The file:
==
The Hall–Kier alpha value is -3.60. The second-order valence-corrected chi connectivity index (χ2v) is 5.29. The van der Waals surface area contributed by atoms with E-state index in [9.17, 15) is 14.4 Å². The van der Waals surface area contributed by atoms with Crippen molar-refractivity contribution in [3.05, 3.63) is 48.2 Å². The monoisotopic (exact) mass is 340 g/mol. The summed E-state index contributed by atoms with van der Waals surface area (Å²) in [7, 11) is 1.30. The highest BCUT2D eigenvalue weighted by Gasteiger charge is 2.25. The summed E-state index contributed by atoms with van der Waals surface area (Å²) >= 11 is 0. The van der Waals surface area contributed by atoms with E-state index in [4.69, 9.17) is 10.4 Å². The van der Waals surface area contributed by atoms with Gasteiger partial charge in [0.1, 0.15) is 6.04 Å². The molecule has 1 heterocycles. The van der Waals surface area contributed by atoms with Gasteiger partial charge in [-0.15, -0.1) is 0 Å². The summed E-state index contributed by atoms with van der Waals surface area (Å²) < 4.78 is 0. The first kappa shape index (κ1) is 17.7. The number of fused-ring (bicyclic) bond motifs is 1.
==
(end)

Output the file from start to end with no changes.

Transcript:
The Hall–Kier alpha value is -3.60. The second-order valence-corrected chi connectivity index (χ2v) is 5.29. The van der Waals surface area contributed by atoms with E-state index in [9.17, 15) is 14.4 Å². The van der Waals surface area contributed by atoms with Crippen molar-refractivity contribution in [3.05, 3.63) is 48.2 Å². The monoisotopic (exact) mass is 340 g/mol. The summed E-state index contributed by atoms with van der Waals surface area (Å²) in [7, 11) is 1.30. The highest BCUT2D eigenvalue weighted by Gasteiger charge is 2.25. The summed E-state index contributed by atoms with van der Waals surface area (Å²) >= 11 is 0. The van der Waals surface area contributed by atoms with E-state index in [4.69, 9.17) is 10.4 Å². The van der Waals surface area contributed by atoms with Gasteiger partial charge in [0.1, 0.15) is 6.04 Å². The molecule has 1 heterocycles. The van der Waals surface area contributed by atoms with Gasteiger partial charge in [-0.15, -0.1) is 0 Å². The summed E-state index contributed by atoms with van der Waals surface area (Å²) < 4.78 is 0. The first kappa shape index (κ1) is 17.7. The number of fused-ring (bicyclic) bond motifs is 1.